The primary goal has been to modernize the system to make it easier and, above all, safer to use. “If you look at the severity of the accidents we’ve had since implementing HFM over the past three years, the number of work days lost to injury has been reduced by a factor of five,” Bowles notes.
“It’s also easier for captains now who don’t need to have crew on deck to handle lines,” Bowles says. “And the new computerized Seaway jobs are a better match with what young people want to do as work.”
The largest difference is expected to be the number of vessels that call upon the Seaway once HFM is installed at the second U.S. lock. “There are currently about 800 ships worldwide that are properly equipped for the Seaway,” Bowles explains. “Once we’ve eliminated the need for special fittings, that number will climb to 8,000, which will definitely help us to attract new business.”
“A number of companies abroad have already expressed interest,” Middlebrook adds.
Reducing operating costs
HFM at the 13 Canadian locks has cost approximately $100 million, but the payback is proving to be fast with operating expenses reduced by 13 per cent and fewer claimed injury days.
The modernization has also facilitated the rebound in Seaway traffic that has accompanied the economic recovery.
“We did almost 41 million metric tons of cargo last year, which gets us back to the levels prior to the huge financial crisis in 2008,” Bowles says.
Bowles was appointed to the SLSMC in 2010 to improve business operations and safety. “We had to reduce operating costs to compete for limited tonnage with rail, trucks and Mississippi barges,” he recalls.
The SLSMC now operates, maintains and controls the Canadian side of the system on a not-for-profit basis that involves covering all operating costs along with approximately 30 per cent of asset reinvestment.
From its operating budgets, the Seaway has contributed about a third of the $1 billion in asset renewal since the Canadian side’s commercialization 20 years ago. “We have a well-maintained and modernized system ready to handle additional capacity,” Bowles says. “Plus we’ve worked at optimizing the season to open 10 days earlier than two decades ago.”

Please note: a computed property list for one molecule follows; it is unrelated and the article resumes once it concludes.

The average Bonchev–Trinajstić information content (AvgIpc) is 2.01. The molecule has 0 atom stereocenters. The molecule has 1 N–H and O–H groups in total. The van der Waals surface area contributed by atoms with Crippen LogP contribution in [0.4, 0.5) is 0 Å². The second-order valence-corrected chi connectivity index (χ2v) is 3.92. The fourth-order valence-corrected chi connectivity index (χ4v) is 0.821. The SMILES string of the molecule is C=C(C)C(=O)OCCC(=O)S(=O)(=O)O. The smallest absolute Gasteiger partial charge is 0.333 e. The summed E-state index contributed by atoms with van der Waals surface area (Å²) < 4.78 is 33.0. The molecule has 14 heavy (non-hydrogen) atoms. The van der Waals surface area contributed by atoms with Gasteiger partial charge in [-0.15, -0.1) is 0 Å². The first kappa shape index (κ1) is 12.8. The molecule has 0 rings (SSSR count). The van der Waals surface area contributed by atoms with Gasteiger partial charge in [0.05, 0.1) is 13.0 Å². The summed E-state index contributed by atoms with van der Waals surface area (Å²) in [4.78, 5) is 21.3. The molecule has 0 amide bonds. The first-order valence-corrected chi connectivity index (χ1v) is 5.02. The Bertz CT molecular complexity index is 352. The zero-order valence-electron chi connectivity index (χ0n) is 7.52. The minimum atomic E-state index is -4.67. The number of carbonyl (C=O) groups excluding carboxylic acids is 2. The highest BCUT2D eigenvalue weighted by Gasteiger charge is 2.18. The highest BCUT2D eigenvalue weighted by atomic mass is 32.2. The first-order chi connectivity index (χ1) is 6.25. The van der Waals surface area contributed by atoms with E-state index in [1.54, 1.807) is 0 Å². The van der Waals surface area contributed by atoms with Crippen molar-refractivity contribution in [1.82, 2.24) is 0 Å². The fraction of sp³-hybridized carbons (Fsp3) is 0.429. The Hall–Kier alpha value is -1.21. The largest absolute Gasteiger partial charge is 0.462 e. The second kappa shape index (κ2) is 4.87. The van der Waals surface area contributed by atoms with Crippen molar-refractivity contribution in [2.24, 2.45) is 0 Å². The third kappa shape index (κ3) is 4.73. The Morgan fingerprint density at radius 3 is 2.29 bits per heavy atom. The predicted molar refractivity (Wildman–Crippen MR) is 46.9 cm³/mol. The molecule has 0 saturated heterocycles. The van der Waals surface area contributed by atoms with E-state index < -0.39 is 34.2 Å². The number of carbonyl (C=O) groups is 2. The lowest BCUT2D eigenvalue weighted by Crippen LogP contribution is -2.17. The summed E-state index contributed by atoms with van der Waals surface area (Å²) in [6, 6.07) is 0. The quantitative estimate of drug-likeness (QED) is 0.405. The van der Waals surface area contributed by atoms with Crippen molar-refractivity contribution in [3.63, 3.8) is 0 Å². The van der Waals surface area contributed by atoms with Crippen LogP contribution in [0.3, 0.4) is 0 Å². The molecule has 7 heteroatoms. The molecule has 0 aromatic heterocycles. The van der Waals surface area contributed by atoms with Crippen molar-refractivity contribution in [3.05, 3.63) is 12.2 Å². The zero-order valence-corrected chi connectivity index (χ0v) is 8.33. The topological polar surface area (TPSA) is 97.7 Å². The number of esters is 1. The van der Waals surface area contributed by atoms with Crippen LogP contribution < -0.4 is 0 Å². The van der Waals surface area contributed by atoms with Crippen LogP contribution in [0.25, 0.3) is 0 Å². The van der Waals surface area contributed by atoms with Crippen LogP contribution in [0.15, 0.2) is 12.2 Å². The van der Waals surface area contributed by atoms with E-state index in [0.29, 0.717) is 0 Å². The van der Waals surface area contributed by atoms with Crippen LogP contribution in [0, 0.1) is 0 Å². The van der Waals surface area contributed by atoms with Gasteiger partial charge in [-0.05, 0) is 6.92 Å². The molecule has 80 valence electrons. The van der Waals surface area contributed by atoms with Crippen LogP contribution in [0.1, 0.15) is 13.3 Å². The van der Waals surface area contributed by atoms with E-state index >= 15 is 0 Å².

Confidence in the system’s future is evidenced by a 2015 study indicating that Canadian and U.S. governments together committed almost $750 million in Seaway investments. Altogether, public sector stakeholders and private entities (including the Seaway, ports, carriers and terminal operators) have invested almost $7 billion in asset renewal and infrastructure along the Great Lakes-St. Lawrence waterway.
“Nothing speaks louder as when people are willing to spend their money,” Middlebrook says. “So there’s no bigger vote of confidence in the Seaway as it celebrates its 60th anniversary.”
Other changes on horizon
Other changes are on the horizon. “We’re just starting to look at voyage management from origin through to destination and back out of the Seaway,” says Middlebrook.
Pilots and others involved in vessel movement would be able to log into the system to verify when exactly their services are required. Ship captains would know when a lock is occupied longer than anticipated and could slow steam for a period to arrive just as the lock clears.
“It’s a significantly more complex approach that will require the involvement of more stakeholders as well as data, but the potential gains in efficiency from a real-time dynamic tracking system are enormous,” Middlebrook says.